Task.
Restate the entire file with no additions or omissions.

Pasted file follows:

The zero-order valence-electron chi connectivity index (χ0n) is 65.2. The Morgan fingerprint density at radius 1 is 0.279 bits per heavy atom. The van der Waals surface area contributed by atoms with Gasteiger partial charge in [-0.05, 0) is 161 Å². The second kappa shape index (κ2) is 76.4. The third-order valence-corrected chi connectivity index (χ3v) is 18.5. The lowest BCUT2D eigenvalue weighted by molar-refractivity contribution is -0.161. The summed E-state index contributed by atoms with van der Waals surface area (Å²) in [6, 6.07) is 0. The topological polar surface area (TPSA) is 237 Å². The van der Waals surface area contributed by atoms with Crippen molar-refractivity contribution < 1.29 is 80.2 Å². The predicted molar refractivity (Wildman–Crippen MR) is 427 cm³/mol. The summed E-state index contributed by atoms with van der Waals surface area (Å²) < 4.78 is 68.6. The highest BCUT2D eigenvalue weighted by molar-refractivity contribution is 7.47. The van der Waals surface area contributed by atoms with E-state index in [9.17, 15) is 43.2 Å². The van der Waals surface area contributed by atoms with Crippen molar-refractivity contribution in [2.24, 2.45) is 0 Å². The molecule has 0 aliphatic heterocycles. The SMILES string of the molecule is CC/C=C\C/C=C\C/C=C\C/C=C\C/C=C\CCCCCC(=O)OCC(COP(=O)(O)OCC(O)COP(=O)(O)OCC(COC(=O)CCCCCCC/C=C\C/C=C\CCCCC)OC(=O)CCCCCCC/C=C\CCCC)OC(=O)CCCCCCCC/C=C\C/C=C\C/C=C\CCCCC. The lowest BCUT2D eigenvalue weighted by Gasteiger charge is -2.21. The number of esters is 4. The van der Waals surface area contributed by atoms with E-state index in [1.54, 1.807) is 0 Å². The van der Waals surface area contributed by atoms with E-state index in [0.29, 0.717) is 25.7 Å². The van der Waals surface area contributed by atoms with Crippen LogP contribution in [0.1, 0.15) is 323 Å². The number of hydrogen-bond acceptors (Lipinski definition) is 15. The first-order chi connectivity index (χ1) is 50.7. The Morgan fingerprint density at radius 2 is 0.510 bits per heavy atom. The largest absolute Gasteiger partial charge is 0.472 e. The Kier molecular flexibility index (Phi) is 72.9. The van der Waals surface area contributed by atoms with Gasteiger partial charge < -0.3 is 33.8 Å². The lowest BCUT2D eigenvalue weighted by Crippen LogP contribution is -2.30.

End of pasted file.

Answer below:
The zero-order valence-electron chi connectivity index (χ0n) is 65.2. The Morgan fingerprint density at radius 1 is 0.279 bits per heavy atom. The van der Waals surface area contributed by atoms with Gasteiger partial charge in [-0.05, 0) is 161 Å². The second kappa shape index (κ2) is 76.4. The third-order valence-corrected chi connectivity index (χ3v) is 18.5. The lowest BCUT2D eigenvalue weighted by molar-refractivity contribution is -0.161. The summed E-state index contributed by atoms with van der Waals surface area (Å²) in [6, 6.07) is 0. The topological polar surface area (TPSA) is 237 Å². The van der Waals surface area contributed by atoms with Crippen molar-refractivity contribution < 1.29 is 80.2 Å². The predicted molar refractivity (Wildman–Crippen MR) is 427 cm³/mol. The summed E-state index contributed by atoms with van der Waals surface area (Å²) < 4.78 is 68.6. The highest BCUT2D eigenvalue weighted by molar-refractivity contribution is 7.47. The van der Waals surface area contributed by atoms with E-state index in [9.17, 15) is 43.2 Å². The van der Waals surface area contributed by atoms with Crippen molar-refractivity contribution in [2.24, 2.45) is 0 Å². The molecule has 0 aliphatic heterocycles. The SMILES string of the molecule is CC/C=C\C/C=C\C/C=C\C/C=C\C/C=C\CCCCCC(=O)OCC(COP(=O)(O)OCC(O)COP(=O)(O)OCC(COC(=O)CCCCCCC/C=C\C/C=C\CCCCC)OC(=O)CCCCCCC/C=C\CCCC)OC(=O)CCCCCCCC/C=C\C/C=C\C/C=C\CCCCC. The lowest BCUT2D eigenvalue weighted by Gasteiger charge is -2.21. The number of esters is 4. The van der Waals surface area contributed by atoms with E-state index in [1.54, 1.807) is 0 Å². The van der Waals surface area contributed by atoms with E-state index in [0.29, 0.717) is 25.7 Å². The van der Waals surface area contributed by atoms with Crippen LogP contribution in [0.1, 0.15) is 323 Å². The number of hydrogen-bond acceptors (Lipinski definition) is 15. The first-order chi connectivity index (χ1) is 50.7. The Morgan fingerprint density at radius 2 is 0.510 bits per heavy atom. The largest absolute Gasteiger partial charge is 0.472 e. The Kier molecular flexibility index (Phi) is 72.9. The van der Waals surface area contributed by atoms with Gasteiger partial charge < -0.3 is 33.8 Å². The lowest BCUT2D eigenvalue weighted by Crippen LogP contribution is -2.30.